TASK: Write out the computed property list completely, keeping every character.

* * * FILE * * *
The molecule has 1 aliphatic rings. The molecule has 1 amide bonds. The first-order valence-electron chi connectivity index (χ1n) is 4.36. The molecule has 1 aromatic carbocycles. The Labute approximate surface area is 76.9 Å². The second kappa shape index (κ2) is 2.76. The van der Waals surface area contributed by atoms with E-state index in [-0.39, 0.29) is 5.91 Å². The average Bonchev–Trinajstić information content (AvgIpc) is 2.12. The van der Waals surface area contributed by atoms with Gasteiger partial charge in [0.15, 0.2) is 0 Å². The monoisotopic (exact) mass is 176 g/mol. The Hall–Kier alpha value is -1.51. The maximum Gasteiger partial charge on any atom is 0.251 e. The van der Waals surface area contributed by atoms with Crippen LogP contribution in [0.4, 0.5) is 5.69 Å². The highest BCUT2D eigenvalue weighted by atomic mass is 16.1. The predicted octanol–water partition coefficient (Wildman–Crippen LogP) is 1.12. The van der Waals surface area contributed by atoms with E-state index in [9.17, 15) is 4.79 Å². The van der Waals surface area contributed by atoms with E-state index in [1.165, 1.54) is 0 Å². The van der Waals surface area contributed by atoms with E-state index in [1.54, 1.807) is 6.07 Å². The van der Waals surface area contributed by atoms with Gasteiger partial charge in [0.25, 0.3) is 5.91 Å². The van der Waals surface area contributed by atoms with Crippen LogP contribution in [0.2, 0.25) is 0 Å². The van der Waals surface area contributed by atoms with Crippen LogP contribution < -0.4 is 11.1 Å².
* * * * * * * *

The molecule has 1 aliphatic rings. The molecule has 1 amide bonds. The first-order valence-electron chi connectivity index (χ1n) is 4.36. The molecule has 1 aromatic carbocycles. The Labute approximate surface area is 76.9 Å². The second kappa shape index (κ2) is 2.76. The van der Waals surface area contributed by atoms with E-state index in [-0.39, 0.29) is 5.91 Å². The average Bonchev–Trinajstić information content (AvgIpc) is 2.12. The van der Waals surface area contributed by atoms with Gasteiger partial charge in [0.15, 0.2) is 0 Å². The monoisotopic (exact) mass is 176 g/mol. The Hall–Kier alpha value is -1.51. The maximum Gasteiger partial charge on any atom is 0.251 e. The van der Waals surface area contributed by atoms with Crippen LogP contribution in [0.4, 0.5) is 5.69 Å². The highest BCUT2D eigenvalue weighted by atomic mass is 16.1. The predicted octanol–water partition coefficient (Wildman–Crippen LogP) is 1.12. The van der Waals surface area contributed by atoms with E-state index in [9.17, 15) is 4.79 Å². The van der Waals surface area contributed by atoms with E-state index in [1.165, 1.54) is 0 Å². The van der Waals surface area contributed by atoms with E-state index in [1.54, 1.807) is 6.07 Å². The van der Waals surface area contributed by atoms with Gasteiger partial charge in [0.25, 0.3) is 5.91 Å². The van der Waals surface area contributed by atoms with Crippen LogP contribution in [0.2, 0.25) is 0 Å². The van der Waals surface area contributed by atoms with Crippen LogP contribution < -0.4 is 11.1 Å².